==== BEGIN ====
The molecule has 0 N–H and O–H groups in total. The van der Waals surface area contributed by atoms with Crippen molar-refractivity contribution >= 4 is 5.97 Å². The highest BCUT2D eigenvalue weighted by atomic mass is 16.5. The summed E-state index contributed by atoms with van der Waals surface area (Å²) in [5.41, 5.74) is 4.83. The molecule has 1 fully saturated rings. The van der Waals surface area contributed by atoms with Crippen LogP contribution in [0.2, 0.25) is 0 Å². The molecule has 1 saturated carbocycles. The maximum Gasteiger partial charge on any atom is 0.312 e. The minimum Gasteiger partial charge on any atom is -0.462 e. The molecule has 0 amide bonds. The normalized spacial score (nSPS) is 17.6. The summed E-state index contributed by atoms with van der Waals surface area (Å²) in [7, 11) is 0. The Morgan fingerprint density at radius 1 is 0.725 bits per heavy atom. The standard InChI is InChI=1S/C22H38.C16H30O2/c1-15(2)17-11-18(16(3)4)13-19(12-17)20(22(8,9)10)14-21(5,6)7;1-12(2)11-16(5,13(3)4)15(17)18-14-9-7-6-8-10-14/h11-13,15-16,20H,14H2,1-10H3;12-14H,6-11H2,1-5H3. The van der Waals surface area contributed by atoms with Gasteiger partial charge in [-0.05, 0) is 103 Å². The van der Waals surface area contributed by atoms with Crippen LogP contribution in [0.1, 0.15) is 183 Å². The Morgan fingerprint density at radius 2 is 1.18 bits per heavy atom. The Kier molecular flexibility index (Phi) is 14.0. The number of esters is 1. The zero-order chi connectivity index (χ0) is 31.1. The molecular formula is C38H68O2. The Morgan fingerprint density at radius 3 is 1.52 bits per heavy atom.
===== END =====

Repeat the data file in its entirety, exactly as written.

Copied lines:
The molecule has 0 N–H and O–H groups in total. The van der Waals surface area contributed by atoms with Crippen molar-refractivity contribution >= 4 is 5.97 Å². The highest BCUT2D eigenvalue weighted by atomic mass is 16.5. The summed E-state index contributed by atoms with van der Waals surface area (Å²) in [5.41, 5.74) is 4.83. The molecule has 1 fully saturated rings. The van der Waals surface area contributed by atoms with Crippen LogP contribution in [0.2, 0.25) is 0 Å². The molecule has 1 saturated carbocycles. The maximum Gasteiger partial charge on any atom is 0.312 e. The minimum Gasteiger partial charge on any atom is -0.462 e. The molecule has 0 amide bonds. The normalized spacial score (nSPS) is 17.6. The summed E-state index contributed by atoms with van der Waals surface area (Å²) in [7, 11) is 0. The Morgan fingerprint density at radius 1 is 0.725 bits per heavy atom. The standard InChI is InChI=1S/C22H38.C16H30O2/c1-15(2)17-11-18(16(3)4)13-19(12-17)20(22(8,9)10)14-21(5,6)7;1-12(2)11-16(5,13(3)4)15(17)18-14-9-7-6-8-10-14/h11-13,15-16,20H,14H2,1-10H3;12-14H,6-11H2,1-5H3. The van der Waals surface area contributed by atoms with Gasteiger partial charge in [-0.05, 0) is 103 Å². The van der Waals surface area contributed by atoms with Crippen LogP contribution in [0.1, 0.15) is 183 Å². The Morgan fingerprint density at radius 2 is 1.18 bits per heavy atom. The Kier molecular flexibility index (Phi) is 14.0. The number of esters is 1. The zero-order chi connectivity index (χ0) is 31.1. The molecular formula is C38H68O2. The Morgan fingerprint density at radius 3 is 1.52 bits per heavy atom.